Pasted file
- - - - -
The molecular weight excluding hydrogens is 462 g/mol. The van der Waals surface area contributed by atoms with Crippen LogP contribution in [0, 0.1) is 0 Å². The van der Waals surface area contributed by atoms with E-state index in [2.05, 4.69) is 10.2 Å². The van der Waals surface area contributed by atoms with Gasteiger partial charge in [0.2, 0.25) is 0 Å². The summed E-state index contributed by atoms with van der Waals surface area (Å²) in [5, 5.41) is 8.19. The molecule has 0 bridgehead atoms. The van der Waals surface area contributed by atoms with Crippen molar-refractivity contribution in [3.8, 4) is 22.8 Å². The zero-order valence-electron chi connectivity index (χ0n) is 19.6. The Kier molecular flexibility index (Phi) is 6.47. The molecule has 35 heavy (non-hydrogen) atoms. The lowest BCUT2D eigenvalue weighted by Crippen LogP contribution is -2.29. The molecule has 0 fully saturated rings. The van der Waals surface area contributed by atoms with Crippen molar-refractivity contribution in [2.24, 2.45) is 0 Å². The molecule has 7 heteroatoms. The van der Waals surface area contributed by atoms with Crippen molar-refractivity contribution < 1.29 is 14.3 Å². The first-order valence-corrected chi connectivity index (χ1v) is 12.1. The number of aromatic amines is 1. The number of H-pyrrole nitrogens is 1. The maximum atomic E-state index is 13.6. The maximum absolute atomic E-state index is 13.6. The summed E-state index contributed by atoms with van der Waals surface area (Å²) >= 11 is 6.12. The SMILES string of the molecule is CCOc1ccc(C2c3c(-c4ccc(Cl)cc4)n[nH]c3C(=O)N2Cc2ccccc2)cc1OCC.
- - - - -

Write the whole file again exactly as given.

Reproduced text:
The molecular weight excluding hydrogens is 462 g/mol. The van der Waals surface area contributed by atoms with Crippen LogP contribution in [0, 0.1) is 0 Å². The van der Waals surface area contributed by atoms with E-state index in [2.05, 4.69) is 10.2 Å². The van der Waals surface area contributed by atoms with Gasteiger partial charge in [0.2, 0.25) is 0 Å². The summed E-state index contributed by atoms with van der Waals surface area (Å²) in [5, 5.41) is 8.19. The molecule has 0 bridgehead atoms. The van der Waals surface area contributed by atoms with Crippen molar-refractivity contribution in [3.8, 4) is 22.8 Å². The zero-order valence-electron chi connectivity index (χ0n) is 19.6. The Kier molecular flexibility index (Phi) is 6.47. The molecule has 35 heavy (non-hydrogen) atoms. The lowest BCUT2D eigenvalue weighted by Crippen LogP contribution is -2.29. The molecule has 0 fully saturated rings. The van der Waals surface area contributed by atoms with Crippen molar-refractivity contribution in [2.24, 2.45) is 0 Å². The molecule has 7 heteroatoms. The van der Waals surface area contributed by atoms with Crippen molar-refractivity contribution < 1.29 is 14.3 Å². The first-order valence-corrected chi connectivity index (χ1v) is 12.1. The number of aromatic amines is 1. The number of H-pyrrole nitrogens is 1. The maximum atomic E-state index is 13.6. The maximum absolute atomic E-state index is 13.6. The summed E-state index contributed by atoms with van der Waals surface area (Å²) >= 11 is 6.12. The SMILES string of the molecule is CCOc1ccc(C2c3c(-c4ccc(Cl)cc4)n[nH]c3C(=O)N2Cc2ccccc2)cc1OCC.